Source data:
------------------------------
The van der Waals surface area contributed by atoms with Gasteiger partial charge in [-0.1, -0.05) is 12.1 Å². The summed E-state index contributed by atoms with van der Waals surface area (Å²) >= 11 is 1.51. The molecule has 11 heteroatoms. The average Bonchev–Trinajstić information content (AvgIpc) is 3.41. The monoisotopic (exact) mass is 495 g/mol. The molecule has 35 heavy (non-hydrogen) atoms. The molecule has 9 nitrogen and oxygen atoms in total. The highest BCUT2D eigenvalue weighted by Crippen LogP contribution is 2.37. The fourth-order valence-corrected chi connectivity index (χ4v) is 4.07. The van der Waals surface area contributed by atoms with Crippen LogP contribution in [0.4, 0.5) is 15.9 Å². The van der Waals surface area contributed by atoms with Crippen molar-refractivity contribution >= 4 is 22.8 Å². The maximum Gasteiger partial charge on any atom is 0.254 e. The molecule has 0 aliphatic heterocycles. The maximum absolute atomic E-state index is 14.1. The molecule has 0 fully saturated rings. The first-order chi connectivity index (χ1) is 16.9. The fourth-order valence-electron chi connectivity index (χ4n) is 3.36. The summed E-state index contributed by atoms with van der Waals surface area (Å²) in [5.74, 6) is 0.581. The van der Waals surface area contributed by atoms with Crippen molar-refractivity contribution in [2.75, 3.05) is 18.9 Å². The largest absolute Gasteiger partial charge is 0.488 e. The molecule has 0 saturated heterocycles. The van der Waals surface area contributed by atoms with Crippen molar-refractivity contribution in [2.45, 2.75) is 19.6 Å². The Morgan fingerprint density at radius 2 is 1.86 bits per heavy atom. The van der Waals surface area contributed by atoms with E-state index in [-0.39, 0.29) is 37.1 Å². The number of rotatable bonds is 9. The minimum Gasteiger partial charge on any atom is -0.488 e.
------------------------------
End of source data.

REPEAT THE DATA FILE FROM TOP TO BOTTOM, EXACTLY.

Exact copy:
The van der Waals surface area contributed by atoms with Gasteiger partial charge in [-0.1, -0.05) is 12.1 Å². The summed E-state index contributed by atoms with van der Waals surface area (Å²) >= 11 is 1.51. The molecule has 11 heteroatoms. The average Bonchev–Trinajstić information content (AvgIpc) is 3.41. The monoisotopic (exact) mass is 495 g/mol. The molecule has 35 heavy (non-hydrogen) atoms. The molecule has 9 nitrogen and oxygen atoms in total. The highest BCUT2D eigenvalue weighted by Crippen LogP contribution is 2.37. The fourth-order valence-corrected chi connectivity index (χ4v) is 4.07. The van der Waals surface area contributed by atoms with Crippen LogP contribution in [0.4, 0.5) is 15.9 Å². The van der Waals surface area contributed by atoms with Crippen molar-refractivity contribution >= 4 is 22.8 Å². The maximum Gasteiger partial charge on any atom is 0.254 e. The molecule has 0 aliphatic heterocycles. The maximum absolute atomic E-state index is 14.1. The molecule has 0 fully saturated rings. The first-order chi connectivity index (χ1) is 16.9. The fourth-order valence-electron chi connectivity index (χ4n) is 3.36. The summed E-state index contributed by atoms with van der Waals surface area (Å²) in [5.74, 6) is 0.581. The van der Waals surface area contributed by atoms with Crippen molar-refractivity contribution in [2.75, 3.05) is 18.9 Å². The largest absolute Gasteiger partial charge is 0.488 e. The molecule has 0 saturated heterocycles. The van der Waals surface area contributed by atoms with Crippen molar-refractivity contribution in [2.45, 2.75) is 19.6 Å². The Morgan fingerprint density at radius 2 is 1.86 bits per heavy atom. The van der Waals surface area contributed by atoms with E-state index in [-0.39, 0.29) is 37.1 Å². The number of rotatable bonds is 9. The minimum Gasteiger partial charge on any atom is -0.488 e.